This article was edited on March 22, 2013.
With over 3.5 million currently in operation, the motorized tricycle – a close cousin of the ubiquitous motorized rickshaw seen zipping through the streets of India and throughout Southeast Asia – is an icon on the streets of the Philippines’ capital city, Manila. But the millions of tricycles are taking their toll on the air and on Manila’s inhabitants lungs, in the form of over 10 million tons of CO2 generated and upwards of 4,000 air pollution-related deaths each year in the city. Hoping to curb this hazardous trend, the city of Manila handed-over their first electric-powered tricycles to the Tricycle Operators and Drivers Association of Manila just a year ago.
Last week, the Filipino government announced that it would be expanding the electric tricycle (“e-tricycles”) program to 20 other cities throughout the Philippines, putting 20,000 additional e-tricycles on the streets. Based on the Manila one-year experiment, e-tricycles have tremendous environmental and economic benefits – reducing local air pollution, and lowering fuel costs and maintenance requirements. However, assessing the overall benefit of fleets of e-tricycles with respect to other fuels is more complex, and should consider lifecycle costs, upstream pollutants, and other unknowns.
How can electric tricycles benefit people in a city?
E-tricycles and electric rickshaws dramatically improve air quality. They are one of the best options for reducing emissions locally, as there are no vehicle-related emissions to speak of, i.e. they have no tailpipe. A reduction of transport emissions in Manila would not only prevent, on average, four thousand air pollution-related fatalities each year — it would directly and positively impact the more than 90,000 Manila residents who suffer from chronic respiratory conditions, and dramatically reduce associated health care costs, while making for a cleaner air for the 11.8 million inhabitants of the Manila metropolitan area.
But from a driver’s perspective, reducing air pollution does not put bread on the table. Any investment in an alternative fuel mode — whether it be an electric motor, a compressed natural gas engine, or even a gasoline-powered four-stroke engine — must be an economically viable investment for the operator. Like most electric vehicles on the market, upgrading to an electric tricycle has higher initial costs, but in the long run, their fuel economy brings great return on investment. A gasoline-powered tricycle requires an average of US$ 6 of fuel per 100 kilometers, while an e-tricycle requires US$ 1 worth of electricity for the same distance. And similarly, while training repairmen on electric vehicles technologies may take time and money, maintenance requirements are lower for e-tricycles compared to conventional tricycles. The Asian Development Bank, a lead sponsor of the e-tricycle initiative in Manila, also estimates that for every 20,000 electric tricycles introduced to city streets, the country saves 100,000 liters of fuel daily. This amounts to a savings of over US$ 35 million annually.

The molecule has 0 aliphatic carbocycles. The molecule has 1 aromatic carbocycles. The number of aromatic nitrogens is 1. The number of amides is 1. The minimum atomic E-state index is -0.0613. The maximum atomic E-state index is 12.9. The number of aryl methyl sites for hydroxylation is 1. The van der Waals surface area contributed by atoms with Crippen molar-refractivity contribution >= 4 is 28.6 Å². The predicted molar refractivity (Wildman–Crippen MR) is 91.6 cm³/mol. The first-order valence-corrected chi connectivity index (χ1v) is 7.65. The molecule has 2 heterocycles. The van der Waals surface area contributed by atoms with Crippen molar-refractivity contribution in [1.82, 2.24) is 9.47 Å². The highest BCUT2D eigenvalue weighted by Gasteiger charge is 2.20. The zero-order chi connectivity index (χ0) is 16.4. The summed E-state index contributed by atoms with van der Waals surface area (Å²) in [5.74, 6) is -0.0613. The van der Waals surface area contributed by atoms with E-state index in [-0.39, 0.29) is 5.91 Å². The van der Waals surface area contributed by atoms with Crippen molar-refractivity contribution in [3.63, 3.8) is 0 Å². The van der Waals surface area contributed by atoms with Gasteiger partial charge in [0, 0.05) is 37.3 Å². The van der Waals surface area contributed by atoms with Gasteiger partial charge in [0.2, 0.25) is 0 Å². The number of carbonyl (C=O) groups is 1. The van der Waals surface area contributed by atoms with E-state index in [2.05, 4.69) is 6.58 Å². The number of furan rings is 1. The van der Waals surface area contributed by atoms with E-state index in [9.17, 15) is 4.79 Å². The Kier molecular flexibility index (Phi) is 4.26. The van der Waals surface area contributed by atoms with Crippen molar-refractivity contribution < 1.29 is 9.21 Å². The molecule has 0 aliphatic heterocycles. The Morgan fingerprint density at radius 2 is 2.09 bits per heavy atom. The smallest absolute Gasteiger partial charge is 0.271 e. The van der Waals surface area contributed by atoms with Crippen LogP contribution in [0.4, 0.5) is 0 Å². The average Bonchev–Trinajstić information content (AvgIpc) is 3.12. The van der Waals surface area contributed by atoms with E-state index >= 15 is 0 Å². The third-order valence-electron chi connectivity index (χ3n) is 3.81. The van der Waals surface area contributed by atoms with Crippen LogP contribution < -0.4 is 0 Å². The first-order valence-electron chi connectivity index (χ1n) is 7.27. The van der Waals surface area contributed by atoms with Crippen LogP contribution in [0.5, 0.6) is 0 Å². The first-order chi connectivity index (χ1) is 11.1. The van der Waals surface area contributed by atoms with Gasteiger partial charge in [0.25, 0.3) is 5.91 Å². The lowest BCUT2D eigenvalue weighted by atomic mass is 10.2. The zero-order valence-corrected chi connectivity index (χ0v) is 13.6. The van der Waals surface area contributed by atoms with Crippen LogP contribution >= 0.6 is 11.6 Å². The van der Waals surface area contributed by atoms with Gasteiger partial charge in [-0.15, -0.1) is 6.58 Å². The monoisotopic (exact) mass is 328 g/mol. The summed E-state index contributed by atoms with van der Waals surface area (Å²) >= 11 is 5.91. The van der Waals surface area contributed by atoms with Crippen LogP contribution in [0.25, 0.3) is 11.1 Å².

What are the other considerations for the owner, and for decision makers?
Charging times is the first aspect that comes to mind. It takes around an hour to charge a tricycle battery from full depletion to full capacity. Then the e-tricycle can operate for 8 to 10 hours, depending on the passenger load. Drivers have to take into consideration the sixty minutes they need to recharge the vehicle battery in their daily operations schedule. In the evenings, for example, time must be set aside to charge the vehicles before the night drivers take to the streets and replace the daytime shift. A sufficient number of charging locations, i.e. electric plugs, must be incorporated into the development plan.
Decision-makers should also take into consideration the benefits, and the challenges, that come with switching from a mono-source of energy — mostly gasoline — to a conveyor of energy, like electricity. Their local electricity generation mix, and the load curve, will affect the emissions —including greenhouse gases — and air quality at the country or regional level. And while improving air quality locally, e-tricycles have the potential to affect pollution levels from electricity generation. Their load can help to introduce cleaner electricity sources, but they can also lead to more coal-powered electricity, since roughly a quarter of the Philippines’ electricity comes from coal. However, the “cleanliness” of new electric vehicles depends on both the source of electricity, as well as the emissions associated with the vehicle that is being replaced. The Asian Development Bank estimates that moving to electric tricycles can reduce the greenhouse gas impact of tricycles by 54 percent.
We believe that e-tricycles represent one of the many fuel and vehicle technologies that can meet emissions standards and have positive impacts on the environment. However, because of the potential unknowns of various fuels and technologies, governments and operators should strive for a more complete understanding of lifecycle costs and lifecycle emissions (upstream and tailpipe emissions) to inform their fleet decision-making among various alternative fuels. We are also inviting comments on what best practices exist in the deployment of vastly available, low-cost charging options, where vehicle operators can conveniently charge their vehicles. Decision-makers might have a role here, in terms of applying international standards or facilitating accelerate adoption of municipal codes or regulations, so that there is clarity on what the options are for the people giving access to a “plug”.